Kimbrough's rolling piano leads in the noir-ish "The Detective's Wife" (note "The Canadian Sunset" riff in the bass on the opening melody) - the pianist really digs into his solo, pushing at the loping rhythms while Pelt, whose trumpet is muted throughout the track, has a nice atmospheric spot before the leader takes a strong solo. The piano solo on "Enter The Dragon" really stands out as Kimbrough starts out playing a angular "boogie-woogie" line before flying all around the keys.  The trumpet and guitar keep the foundation, playing at half the tempo of the drums, piano, and bass.
Cardenas is a stalwart, whether he is dancing around the fretboard as he does on the title track (check out the powerful bass line as well).  The guitarist gets so much out of every note, never rushing a solo; he even seems a bit behind the beat on "Blowback" and that tension works well as Mednard and Allison roil below him. Pelt also offers an understated yet impressive solo on the track.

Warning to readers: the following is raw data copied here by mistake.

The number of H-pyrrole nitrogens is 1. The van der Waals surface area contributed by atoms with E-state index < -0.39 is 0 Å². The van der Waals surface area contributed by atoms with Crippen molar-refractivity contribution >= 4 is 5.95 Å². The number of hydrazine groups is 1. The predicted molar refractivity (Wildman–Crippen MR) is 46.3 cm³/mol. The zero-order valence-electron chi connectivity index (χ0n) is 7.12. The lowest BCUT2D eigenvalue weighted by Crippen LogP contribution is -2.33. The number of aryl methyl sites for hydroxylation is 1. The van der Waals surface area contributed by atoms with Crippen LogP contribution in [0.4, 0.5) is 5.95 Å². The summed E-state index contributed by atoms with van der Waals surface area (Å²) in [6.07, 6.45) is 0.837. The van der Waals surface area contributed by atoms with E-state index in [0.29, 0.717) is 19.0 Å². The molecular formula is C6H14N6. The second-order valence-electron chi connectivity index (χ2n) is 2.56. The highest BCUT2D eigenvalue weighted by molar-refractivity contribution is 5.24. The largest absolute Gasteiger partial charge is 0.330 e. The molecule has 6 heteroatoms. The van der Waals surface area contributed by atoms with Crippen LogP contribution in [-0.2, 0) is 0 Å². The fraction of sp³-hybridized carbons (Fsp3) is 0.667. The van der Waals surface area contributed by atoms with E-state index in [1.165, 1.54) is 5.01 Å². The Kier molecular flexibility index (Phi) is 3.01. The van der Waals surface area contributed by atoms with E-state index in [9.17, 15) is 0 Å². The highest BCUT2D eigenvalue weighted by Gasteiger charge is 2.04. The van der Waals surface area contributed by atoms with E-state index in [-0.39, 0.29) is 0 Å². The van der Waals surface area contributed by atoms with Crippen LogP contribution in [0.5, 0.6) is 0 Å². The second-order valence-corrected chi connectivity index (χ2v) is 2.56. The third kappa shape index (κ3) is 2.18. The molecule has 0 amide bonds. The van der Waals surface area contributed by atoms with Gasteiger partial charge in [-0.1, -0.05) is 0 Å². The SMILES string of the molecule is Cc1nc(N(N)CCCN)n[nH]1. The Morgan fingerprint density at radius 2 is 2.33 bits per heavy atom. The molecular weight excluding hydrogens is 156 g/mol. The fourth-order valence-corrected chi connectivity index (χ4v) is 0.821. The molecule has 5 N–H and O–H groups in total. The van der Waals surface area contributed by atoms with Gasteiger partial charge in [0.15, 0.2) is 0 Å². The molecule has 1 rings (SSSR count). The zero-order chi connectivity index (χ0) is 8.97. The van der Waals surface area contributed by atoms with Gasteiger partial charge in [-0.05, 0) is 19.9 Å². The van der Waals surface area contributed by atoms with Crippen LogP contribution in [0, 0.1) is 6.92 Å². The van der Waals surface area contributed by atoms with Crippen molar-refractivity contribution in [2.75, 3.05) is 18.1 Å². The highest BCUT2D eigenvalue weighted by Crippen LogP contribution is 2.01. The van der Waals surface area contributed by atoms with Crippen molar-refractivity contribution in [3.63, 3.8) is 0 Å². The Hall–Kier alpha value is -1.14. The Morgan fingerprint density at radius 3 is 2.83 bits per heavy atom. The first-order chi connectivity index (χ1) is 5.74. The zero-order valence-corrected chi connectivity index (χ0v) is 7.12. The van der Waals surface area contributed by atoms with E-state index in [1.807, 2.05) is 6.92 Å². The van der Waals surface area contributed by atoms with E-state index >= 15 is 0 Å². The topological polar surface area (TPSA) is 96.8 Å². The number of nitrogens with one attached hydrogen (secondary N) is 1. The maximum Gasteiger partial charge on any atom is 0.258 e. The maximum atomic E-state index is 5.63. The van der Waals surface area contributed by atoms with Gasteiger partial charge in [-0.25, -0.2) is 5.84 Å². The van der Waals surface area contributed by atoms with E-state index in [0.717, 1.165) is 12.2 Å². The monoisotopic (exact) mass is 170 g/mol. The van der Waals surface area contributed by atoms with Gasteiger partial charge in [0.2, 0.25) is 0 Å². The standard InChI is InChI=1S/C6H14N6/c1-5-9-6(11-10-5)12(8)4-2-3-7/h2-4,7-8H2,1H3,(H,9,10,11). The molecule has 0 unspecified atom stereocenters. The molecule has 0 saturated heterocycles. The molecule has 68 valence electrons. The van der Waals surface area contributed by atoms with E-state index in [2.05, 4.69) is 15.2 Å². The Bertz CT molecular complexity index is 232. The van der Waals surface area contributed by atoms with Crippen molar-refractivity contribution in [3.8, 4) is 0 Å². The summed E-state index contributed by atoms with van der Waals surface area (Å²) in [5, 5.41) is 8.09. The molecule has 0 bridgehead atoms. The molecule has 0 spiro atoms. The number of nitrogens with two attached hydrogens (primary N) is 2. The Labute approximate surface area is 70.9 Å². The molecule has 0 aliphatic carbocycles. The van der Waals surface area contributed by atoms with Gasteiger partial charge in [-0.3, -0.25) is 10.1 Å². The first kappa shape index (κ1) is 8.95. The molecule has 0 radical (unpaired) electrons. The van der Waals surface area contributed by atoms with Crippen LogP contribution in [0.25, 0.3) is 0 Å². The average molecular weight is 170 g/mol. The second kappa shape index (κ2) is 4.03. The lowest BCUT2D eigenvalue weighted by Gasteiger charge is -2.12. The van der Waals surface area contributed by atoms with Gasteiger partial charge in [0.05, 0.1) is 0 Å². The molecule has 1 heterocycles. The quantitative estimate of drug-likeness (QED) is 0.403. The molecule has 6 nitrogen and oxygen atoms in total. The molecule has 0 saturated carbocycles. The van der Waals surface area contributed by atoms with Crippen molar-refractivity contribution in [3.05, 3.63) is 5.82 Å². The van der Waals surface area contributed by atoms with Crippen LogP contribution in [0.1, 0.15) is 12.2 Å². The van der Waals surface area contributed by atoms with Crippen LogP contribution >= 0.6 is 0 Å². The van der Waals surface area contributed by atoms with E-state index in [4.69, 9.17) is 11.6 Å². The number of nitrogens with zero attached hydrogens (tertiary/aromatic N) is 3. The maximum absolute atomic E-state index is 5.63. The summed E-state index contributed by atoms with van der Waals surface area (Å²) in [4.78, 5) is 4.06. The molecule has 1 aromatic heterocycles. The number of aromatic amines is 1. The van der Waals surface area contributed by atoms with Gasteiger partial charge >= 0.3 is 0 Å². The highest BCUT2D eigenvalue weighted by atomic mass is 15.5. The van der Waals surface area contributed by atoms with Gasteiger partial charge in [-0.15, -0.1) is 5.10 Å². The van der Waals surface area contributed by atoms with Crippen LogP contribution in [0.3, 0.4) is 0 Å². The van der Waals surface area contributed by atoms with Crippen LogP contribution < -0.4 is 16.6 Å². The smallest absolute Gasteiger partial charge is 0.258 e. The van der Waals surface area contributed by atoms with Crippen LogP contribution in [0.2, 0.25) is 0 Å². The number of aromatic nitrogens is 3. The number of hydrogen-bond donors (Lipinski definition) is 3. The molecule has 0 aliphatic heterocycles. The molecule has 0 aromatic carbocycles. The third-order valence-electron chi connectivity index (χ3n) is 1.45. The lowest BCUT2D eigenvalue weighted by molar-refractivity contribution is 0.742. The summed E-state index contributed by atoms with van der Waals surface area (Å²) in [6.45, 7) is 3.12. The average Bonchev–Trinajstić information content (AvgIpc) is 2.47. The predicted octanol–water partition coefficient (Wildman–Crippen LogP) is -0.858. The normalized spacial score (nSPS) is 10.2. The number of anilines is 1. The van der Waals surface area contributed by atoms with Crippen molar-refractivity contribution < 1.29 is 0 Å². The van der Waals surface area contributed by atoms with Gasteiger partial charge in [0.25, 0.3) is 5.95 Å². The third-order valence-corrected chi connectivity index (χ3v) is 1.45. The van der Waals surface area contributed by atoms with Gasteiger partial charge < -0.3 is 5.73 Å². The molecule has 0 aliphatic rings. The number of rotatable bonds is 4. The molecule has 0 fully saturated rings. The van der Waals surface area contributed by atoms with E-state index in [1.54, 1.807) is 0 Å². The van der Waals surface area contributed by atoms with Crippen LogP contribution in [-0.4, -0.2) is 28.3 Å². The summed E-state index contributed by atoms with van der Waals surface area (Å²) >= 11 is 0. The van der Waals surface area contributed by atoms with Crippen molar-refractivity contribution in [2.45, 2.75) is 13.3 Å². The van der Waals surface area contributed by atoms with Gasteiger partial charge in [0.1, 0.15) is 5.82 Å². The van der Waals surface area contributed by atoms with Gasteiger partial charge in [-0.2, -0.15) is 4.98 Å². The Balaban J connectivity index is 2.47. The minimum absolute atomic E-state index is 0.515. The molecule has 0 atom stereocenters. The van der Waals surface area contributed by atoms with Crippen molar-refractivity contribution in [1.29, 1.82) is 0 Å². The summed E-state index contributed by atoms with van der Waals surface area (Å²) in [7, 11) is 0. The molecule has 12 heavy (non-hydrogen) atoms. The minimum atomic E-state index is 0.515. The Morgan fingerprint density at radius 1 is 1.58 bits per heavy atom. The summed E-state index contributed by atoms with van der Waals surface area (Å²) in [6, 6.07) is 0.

Ben Allison composes such fascinating music, knows the strength of his musical partners, and gives material to dig into and get lost in.  "Layers of the City" is, at turns, powerful, soothing, rollicking, mysterious, noisy, and adventurous.  While you hear the Miles influence on a number of tracks, you can't help but hear this as Ben Allison music and that, dear reader, is a very good thing.

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Here's a live take of the title track:

Pianist, composer, and educator George Colligan is not joking around; his new album, his 28th!, is titled "More Powerful" ands is his debut for Whirlwind Recordings.  Check out the rhythm section. Linda May Han Oh is the bassist and, her partner in the most recent vintage of the Dave Douglas Quintet, Rudy Royston is the drummer - need I write more.  Saxophonist Nicole Glover (tenor and soprano), a  former student of the pianist, plays on five of the nine tracks and is more than up to the task.